Max Smart, the 60’s spy comedy hero, had a phone in his shoe and a camera to take photos of sensitive documents in a pen. While those technological advances have since found their way into reality, only to be substantially surpassed, it may be that the future will even make the spy himself obsolete.
Most readers would have to be hiding under a rock to not have heard something about the many cyber related political swings that occurred over the past couple of years. Because of the sudden and sometimes immense efforts of smaller or emerging nation states, as well as the push for greater levels of control from existing super powers, a veritable cyber arms race is shaping up, creating new risks and new containment requirements for governments.
The cyber arms race makes a lot of sense for governments, and particularly those without substantial arms budgets. While the average cost of a Tomahawk Missile is around $1.8 million dollars, an entire cyber hacking department could potentially be funded for a month for that cost.
While the overall loss of life may be far less with cyber attacks, the resultant damage and fear that can be caused can sometimes be more. And because the control of the expensive weaponry is now almost entirely digital, hackers with enough skill can actually take control of the very thing that has been purchased, and at a fraction of the cost.
Further, because political alliances are often of great importance, and because elections are so strongly influenced by news and digital advertising, cyber control over election formats has become critical. The proliferation of fake news during the Trump election is just a small taste of what the future of election planning and organisation may hold. A cyber arms race would only further entrench some of the most substantial issues that faced the US during that election and that have faced smaller nations (the Philippines, for example) in previous elections.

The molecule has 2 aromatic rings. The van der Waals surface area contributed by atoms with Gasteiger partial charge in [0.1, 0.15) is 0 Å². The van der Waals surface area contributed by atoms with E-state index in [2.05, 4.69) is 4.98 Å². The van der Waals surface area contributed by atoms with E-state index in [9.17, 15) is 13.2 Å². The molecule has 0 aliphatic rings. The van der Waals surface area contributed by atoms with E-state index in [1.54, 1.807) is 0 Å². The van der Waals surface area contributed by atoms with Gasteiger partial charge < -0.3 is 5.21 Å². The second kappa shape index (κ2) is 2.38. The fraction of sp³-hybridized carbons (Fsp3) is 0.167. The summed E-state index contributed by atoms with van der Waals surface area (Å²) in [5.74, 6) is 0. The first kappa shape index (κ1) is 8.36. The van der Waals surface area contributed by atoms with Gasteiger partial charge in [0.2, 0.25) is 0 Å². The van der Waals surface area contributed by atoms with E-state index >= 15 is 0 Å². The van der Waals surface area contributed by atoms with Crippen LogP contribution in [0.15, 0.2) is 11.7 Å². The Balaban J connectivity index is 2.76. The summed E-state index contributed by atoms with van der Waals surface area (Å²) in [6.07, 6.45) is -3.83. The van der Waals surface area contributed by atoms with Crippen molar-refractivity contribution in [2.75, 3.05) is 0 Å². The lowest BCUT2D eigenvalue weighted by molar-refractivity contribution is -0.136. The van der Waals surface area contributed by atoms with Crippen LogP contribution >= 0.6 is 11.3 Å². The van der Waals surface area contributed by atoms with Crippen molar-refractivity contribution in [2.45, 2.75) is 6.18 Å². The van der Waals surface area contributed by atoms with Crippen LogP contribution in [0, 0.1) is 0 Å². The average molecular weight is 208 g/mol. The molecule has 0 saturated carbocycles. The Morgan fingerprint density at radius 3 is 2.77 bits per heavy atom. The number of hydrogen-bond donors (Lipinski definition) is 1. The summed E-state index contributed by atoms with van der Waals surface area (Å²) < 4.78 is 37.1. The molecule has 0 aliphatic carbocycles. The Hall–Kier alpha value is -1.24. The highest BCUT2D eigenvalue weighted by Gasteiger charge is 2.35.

Third, countries are finding that much of what was done by physical spies in the middle of the last century can increasingly be accomplished through digital espionage. Hackers and teams of digital spies can infiltrate, discover, and distribute information without leaving the comfort of an underground armchair. While the need for spies on the ground will never end completely, the days of breaking into file cabinets and taking photos of secret documents may have been forever replaced by banks of computers being controlled by nerdy computer science majors.
This type of cyber attack can also be deployed against the civilians of nations, allowing governments to have substantial awareness of much of what takes place in the private lives of its citizens. While much ink has been spilled over the nature of these intrusions, the ability to carry them out is unquestioned.
With the increase in the cyber arms race, the potential for damage through digital attack has continued to increase. While these risks bring major challenges to nations seeking to protect their sovereignty, they also bring financial advantages, as the spies of yesterday are outmoded.
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